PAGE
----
- David Davidar (Author)
Ithaca. McClelland & Stewart Ltd. (purchase at Amazon.ca)
- Michael Christie (Author)
The Beggar's Garden: Stories. HarperCollins (purchase at Amazon.ca)
Reviewed by Christoph Irmscher
In his iconic 1958 poem
Skunk Hour, American poet Robert Lowell, immersed in misery (
I myself am hell), watches a skunk and her young parade down Main Street in search of garbage. He finds himself envying the animals, even as the skunk mother jabs her nose into a cup of fetid sour cream. Davidar’s novel and Christie’s collection of stories are in different ways about people during such skunk hours, or rather skunk nights, when they hit the rock bottom of their lives. Davidar’s novel, featuring a smooth-talking Indian-born publisher named Zachariah
Zach Thomas, was highly anticipated in Canada and abroad, and with good reason: once the wunderkind of international publishing, Davidar was forced out of his position at the helm of Penguin Canada after harassment allegations became public. He has since returned to India, where he has co-founded a new boutique publishing firm, Aleph. Readers expecting Ithaca to provide some exposé of the world of high-stakes international publishing, spiced with autobiographical self-revelation, won’t be disappointed. If Davidar’s father was a tea planter, Zach’s worked for a coffee company, and like the novel’s author, Thomas loses his position as a result of a scandal, though of a more professional than personal nature. Zach is in charge of Litmus, a small but important publisher on the verge of a takeover by the improbably named Globish Corporation. He is an unrepentant snob, freely expressing disdain for the
unattractive bodies in string bikinis and Speedos surrounding him when he is on vacation, as well as for the authors he must deal with. Writers are mainly irritants in Zach’s world, populated as it is by agents, editors, and CEOs sporting Brioni suits and Hermes ties or tight dresses with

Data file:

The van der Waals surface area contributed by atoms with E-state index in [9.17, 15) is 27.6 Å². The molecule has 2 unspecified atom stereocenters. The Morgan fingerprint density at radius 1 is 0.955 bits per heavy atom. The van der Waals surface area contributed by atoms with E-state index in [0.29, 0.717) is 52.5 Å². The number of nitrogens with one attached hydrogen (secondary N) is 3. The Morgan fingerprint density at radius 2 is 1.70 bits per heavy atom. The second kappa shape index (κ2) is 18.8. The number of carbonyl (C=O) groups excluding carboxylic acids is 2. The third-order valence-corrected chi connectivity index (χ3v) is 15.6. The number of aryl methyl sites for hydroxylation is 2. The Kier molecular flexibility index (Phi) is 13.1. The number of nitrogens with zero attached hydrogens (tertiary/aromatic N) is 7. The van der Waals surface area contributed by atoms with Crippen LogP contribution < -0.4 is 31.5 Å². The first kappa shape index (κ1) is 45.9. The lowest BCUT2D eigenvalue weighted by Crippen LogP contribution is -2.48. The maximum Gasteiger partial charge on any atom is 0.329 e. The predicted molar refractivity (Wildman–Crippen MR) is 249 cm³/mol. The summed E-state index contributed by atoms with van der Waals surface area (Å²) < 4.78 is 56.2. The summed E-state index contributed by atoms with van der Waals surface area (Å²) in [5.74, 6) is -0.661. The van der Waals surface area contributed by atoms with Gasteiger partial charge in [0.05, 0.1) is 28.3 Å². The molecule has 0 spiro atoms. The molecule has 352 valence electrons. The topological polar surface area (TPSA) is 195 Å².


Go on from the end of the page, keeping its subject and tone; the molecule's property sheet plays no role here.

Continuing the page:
the merest hint of cleavage.
And so we watch Zach drink his way through meetings and book release parties, downing one whiskey after another until it finally seems to matter little whether he is in London, Toronto, or Frankfurt. Not surprisingly, the book’s most memorable passages are set in India. In a haunting memory from Zach’s boyhood in the Shevaroy Hills of Tamil Nadu, we see him crouched inside his fancy home, clutching his absent father’s shotgun, because he feels the lurking presence of an escaped convict outside, behind the hibiscus hedge. No one believes him. Days later, the convict is caught and admits that indeed he was there.
When Zach’s multimillion dollar gamble on the last work by a recently deceased author (and audience favorite) collapses because the novel turns out to have been largely plagiarized, the CEO of Globish fires him and he returns to his home in India, where the old postman Nagesh comforts him:
The journey is not over. Shining Ithaca, the blessed home, is still waiting for him. But Zach is no Odysseus. His haughty response to the postman-turned-prophet:
The insights . . . are not new. There is nothing this publisher extraordinaire thinks he doesn’t yet know, though recent developments should have taught him otherwise. This also warns the reader not to take Zach Thomas as a simple stand-in for the author himself: unlike his protagonist, Davidar is a writer, too.
Michael Christie’s characters hail from a world that is as different as can be from the cocktail parties Zachariah Thomas frequents. His stories, linked by an intricate system of subtle cross-references, are set mostly in Vancouver’s Eastside, and they tell of people whose lives are teetering on the edge of the abyss and of the remarkable things they do to keep themselves and others from falling over. Christie was a professional skateboarder, and it’s tempting to think that the incredible sense of balance required of him in his other life also shapes his storytelling. An example of his secure handling of detail is